Post-scarcity economics approaching?

01/26/13 20:49:00    

By Michael Mealling

A Techcrunch article that has made the rounds and even hit some mainstrem sites discusses whether America Has Hit “Peak Jobs”. The general idea is that some of the unemployment and possibly most of the shrinkage in the total labor force are due to efficiencies in business and manufacturing negating the need for those workers to begin with. Extrapolating that into the future you hit a point where technology requires less and less employees to do more and more stuff. That point is called “peak labor”.

Much of the post scarcity economic discussions assume that the various aspects needed for such an economy arrive at the same time and that the transition is done with some knowlege and intent. In many singularity scenarios the major issue is whether its a hard or soft landing. Is the transition smooth and manageable or is the societal impact so fast and drastic that its considered catastophic for most of humanity.

My thoughts are that, like most things human, it is an uneven fractious muddle full of both sadness and hope. What we are seeing even now is that certain parts of our society simply cannot cope with how quickly things are changing even now. Some turn Luddite. Some simply turn into survivalists/hippies (the only difference between an organic communcal farm and a prepper survivalist camp is the presence of a few guns).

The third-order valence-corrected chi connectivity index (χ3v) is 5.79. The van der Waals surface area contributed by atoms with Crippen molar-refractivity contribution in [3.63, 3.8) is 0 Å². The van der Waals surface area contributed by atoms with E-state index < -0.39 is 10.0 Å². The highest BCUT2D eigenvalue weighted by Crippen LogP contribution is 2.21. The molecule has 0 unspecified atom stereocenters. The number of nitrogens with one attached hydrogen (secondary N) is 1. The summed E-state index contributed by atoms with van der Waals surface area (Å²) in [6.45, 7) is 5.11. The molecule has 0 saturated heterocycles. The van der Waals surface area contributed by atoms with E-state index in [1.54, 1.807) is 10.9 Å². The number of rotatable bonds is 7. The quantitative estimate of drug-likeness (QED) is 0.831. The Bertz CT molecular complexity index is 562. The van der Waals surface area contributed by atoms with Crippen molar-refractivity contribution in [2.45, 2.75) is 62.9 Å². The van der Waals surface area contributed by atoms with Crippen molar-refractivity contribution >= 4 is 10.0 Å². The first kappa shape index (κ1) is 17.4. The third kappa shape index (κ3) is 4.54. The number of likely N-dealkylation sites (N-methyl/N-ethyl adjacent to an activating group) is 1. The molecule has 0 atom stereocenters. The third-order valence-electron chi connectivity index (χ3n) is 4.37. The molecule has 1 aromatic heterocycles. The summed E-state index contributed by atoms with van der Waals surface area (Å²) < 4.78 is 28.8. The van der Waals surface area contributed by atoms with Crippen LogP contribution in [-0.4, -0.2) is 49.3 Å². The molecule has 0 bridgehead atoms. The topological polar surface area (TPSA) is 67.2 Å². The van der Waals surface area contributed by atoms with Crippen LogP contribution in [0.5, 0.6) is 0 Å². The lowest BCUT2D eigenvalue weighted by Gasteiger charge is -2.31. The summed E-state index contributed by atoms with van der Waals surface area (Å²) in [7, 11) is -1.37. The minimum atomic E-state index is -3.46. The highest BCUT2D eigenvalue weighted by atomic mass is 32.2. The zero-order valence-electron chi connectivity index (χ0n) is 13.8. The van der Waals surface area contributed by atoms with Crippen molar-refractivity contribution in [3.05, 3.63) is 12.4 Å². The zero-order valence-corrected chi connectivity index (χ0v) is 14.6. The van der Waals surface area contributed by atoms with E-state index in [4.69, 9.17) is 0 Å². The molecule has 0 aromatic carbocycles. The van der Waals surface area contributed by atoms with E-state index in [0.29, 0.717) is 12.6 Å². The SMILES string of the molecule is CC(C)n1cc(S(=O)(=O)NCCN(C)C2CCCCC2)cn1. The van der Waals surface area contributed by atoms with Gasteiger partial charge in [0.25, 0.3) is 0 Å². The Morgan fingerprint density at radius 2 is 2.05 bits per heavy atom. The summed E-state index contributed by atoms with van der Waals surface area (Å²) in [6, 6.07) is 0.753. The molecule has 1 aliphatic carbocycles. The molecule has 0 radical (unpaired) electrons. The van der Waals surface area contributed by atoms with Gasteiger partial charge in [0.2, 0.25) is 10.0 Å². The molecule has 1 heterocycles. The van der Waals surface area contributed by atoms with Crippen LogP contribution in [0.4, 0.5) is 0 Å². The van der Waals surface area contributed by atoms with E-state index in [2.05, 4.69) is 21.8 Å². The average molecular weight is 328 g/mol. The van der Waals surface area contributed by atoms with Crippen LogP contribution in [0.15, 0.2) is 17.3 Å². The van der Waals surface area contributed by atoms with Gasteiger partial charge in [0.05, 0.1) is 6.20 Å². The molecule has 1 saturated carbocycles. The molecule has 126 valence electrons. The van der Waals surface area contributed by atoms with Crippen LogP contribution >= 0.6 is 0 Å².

One can academically debate whether comparative advantage exists in a post-singularity economy or the definition of value and whether it can be invented. But the reality is that the transition is going to leave many with no job. Even if the cost of goods is so low that the cost of being on the dole is to cheap to worry about, there is still a lack of purpose. In much of this country and Europe there is a growing sense of “getting mine before the getting is gone”. That its OK to milk the system because there's just nothing else to do.

One extremely concrete example is the significant increase in the number of people exiting the labor force by moving to permanent Social Security disability. If many of those jobs are not coming back because wholly new jobs requiring neural plasticity that many simply don't have, are we indeed heading for a world where more than half of the population never has a real job but still assumes it needs one to be of value. Will that part of the population resent the other half out of jealousy of purpose? What happens to virtue when there is no hard work to do?

At some point stability around a new normal will appear. But will the process of getting there be one where entire populations lose purpose?

Was Agent Smith right?

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